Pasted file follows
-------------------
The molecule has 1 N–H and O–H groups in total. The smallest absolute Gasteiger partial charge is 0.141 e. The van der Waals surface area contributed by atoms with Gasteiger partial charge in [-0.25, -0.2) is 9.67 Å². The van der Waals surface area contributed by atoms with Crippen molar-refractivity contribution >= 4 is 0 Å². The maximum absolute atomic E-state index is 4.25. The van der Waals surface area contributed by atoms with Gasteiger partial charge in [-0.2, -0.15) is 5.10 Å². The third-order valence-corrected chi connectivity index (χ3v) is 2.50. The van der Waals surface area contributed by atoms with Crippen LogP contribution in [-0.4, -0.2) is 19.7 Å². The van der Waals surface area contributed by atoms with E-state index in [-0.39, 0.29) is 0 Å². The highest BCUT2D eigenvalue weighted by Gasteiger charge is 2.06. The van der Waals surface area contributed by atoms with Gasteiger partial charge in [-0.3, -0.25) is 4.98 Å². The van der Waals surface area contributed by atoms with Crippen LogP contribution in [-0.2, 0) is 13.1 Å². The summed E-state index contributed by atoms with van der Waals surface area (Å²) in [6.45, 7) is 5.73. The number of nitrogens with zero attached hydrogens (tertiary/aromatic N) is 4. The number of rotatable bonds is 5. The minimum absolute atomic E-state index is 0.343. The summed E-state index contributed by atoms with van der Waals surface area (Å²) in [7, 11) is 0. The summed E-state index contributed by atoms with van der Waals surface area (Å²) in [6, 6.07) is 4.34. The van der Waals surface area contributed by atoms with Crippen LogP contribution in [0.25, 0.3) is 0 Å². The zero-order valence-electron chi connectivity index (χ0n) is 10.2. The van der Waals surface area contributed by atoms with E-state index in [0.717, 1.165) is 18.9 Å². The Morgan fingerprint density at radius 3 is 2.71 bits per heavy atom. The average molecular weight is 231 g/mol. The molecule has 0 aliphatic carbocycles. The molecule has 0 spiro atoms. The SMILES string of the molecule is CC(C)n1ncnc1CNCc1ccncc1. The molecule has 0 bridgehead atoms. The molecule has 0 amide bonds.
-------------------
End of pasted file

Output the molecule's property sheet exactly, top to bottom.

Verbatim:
The molecule has 1 N–H and O–H groups in total. The smallest absolute Gasteiger partial charge is 0.141 e. The van der Waals surface area contributed by atoms with Gasteiger partial charge in [-0.25, -0.2) is 9.67 Å². The van der Waals surface area contributed by atoms with Crippen molar-refractivity contribution >= 4 is 0 Å². The maximum absolute atomic E-state index is 4.25. The van der Waals surface area contributed by atoms with Gasteiger partial charge in [-0.2, -0.15) is 5.10 Å². The third-order valence-corrected chi connectivity index (χ3v) is 2.50. The van der Waals surface area contributed by atoms with Crippen LogP contribution in [-0.4, -0.2) is 19.7 Å². The van der Waals surface area contributed by atoms with E-state index in [-0.39, 0.29) is 0 Å². The highest BCUT2D eigenvalue weighted by Gasteiger charge is 2.06. The van der Waals surface area contributed by atoms with Gasteiger partial charge in [-0.3, -0.25) is 4.98 Å². The van der Waals surface area contributed by atoms with Crippen LogP contribution in [-0.2, 0) is 13.1 Å². The summed E-state index contributed by atoms with van der Waals surface area (Å²) in [6.45, 7) is 5.73. The number of nitrogens with zero attached hydrogens (tertiary/aromatic N) is 4. The number of rotatable bonds is 5. The minimum absolute atomic E-state index is 0.343. The summed E-state index contributed by atoms with van der Waals surface area (Å²) in [7, 11) is 0. The summed E-state index contributed by atoms with van der Waals surface area (Å²) in [6, 6.07) is 4.34. The van der Waals surface area contributed by atoms with Crippen LogP contribution in [0.25, 0.3) is 0 Å². The zero-order valence-electron chi connectivity index (χ0n) is 10.2. The van der Waals surface area contributed by atoms with E-state index in [0.717, 1.165) is 18.9 Å². The Morgan fingerprint density at radius 3 is 2.71 bits per heavy atom. The average molecular weight is 231 g/mol. The molecule has 0 aliphatic carbocycles. The molecule has 0 spiro atoms. The SMILES string of the molecule is CC(C)n1ncnc1CNCc1ccncc1. The molecule has 0 bridgehead atoms. The molecule has 0 amide bonds.